At the top, there are seven consensus top 10 prospects (Byron Buxton, Xander Bogaerts, Oscar Taveras, Carlos Correa, Javier Baez, Francisco Lindor, and Archie Bradley).

About 60 prospects will be rostered in most ottoneu leagues, and that means the top 100s are more than enough. Without the ability to discern between prospects myself, one thing I look for is where there is agreement. If a guy is ranked 19, 20, and 21 (like George Springer is), it tells me a lot about him. When another player 32, 38 and 69 (Kyle Crick), it tells you something else – mainly that there is probably more risk.

This also helps you understand where your competition is looking. Anyone who grabs Dominic Smith this year is likely a fan of Law, and knowing that will help you understand who that owner values (or undervalues). If I know you prefer Law, I can offer to take Noah Syndergaard (24th on Law’s list, 11th on the other two) or Alex Meyer (62nd on Law’s, 32nd and 28th on the others) off your hands and assume you value those players less than I do.

Next, I review write ups on players. In addition to the sources above, I now add another – Rotoscouting.com, a relatively new site but one of the few dedicated to prospects for fantasy purposes. I look for “better in fantasy” or “better in real life” articles, like the ones FanGraphs has run in the past.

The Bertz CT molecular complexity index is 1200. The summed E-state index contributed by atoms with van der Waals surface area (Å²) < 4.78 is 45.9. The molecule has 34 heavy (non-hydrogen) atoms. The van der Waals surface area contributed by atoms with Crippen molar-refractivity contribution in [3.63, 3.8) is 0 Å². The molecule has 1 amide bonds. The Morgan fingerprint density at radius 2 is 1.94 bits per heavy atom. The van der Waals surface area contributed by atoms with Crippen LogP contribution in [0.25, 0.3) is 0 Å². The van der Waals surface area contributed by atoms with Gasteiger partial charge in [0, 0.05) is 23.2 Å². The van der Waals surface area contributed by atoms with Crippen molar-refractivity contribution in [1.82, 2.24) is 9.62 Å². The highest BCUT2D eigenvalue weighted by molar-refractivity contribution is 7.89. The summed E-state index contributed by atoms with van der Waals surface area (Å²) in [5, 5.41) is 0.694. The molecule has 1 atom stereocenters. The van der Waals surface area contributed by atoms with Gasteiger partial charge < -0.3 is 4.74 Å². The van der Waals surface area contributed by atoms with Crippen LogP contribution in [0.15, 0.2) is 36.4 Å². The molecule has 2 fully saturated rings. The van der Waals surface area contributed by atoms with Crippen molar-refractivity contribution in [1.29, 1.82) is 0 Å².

I want to identify players who stand out for defense (useless in fantasy), hitters with doubles power (only really useful in leagues that give credit for non-HR XBH), or pitchers without strike out potential. The other thing I want to find is players who have supposed red flags that aren’t. A SS destined to move off the position but with a bat that will play anywhere is extremely attractive to me. His ranking falls due to the defensive concerns and other owners see negative comments where I see a future 2B, 3B or OF with a solid bat.

A few final notes:

  • Pitchers are riskier, yes, but don’t ignore them because of that. They pay off just as big when they pay off.
  • Avoid players more than 2-3 years away. I do my best to stick to players who will be ready within 18 months or so.
  • Don’t worry about balance – having Baez, Lindor and Russell is better than having Baez, Nick Castellanos, and Albert Almora, even though they all play the same position. If you are lucky and they all pan out, I assure you, you’ll have no problem finding buyers.



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Chad Young is a product manager at Amazon by day and a baseball writer (RotoGraphs, Let's Go Tribe), sports fan and digital enthusiast at all times. Follow him on Twitter @chadyoung.

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LarryA
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LarryA

How would you handle Giolito? A top prospect, but so much can go wrong between now and 2016/17 when he finally comes up, and besides that, his cost may be somewhat higher by then. Do you just let someone else take him?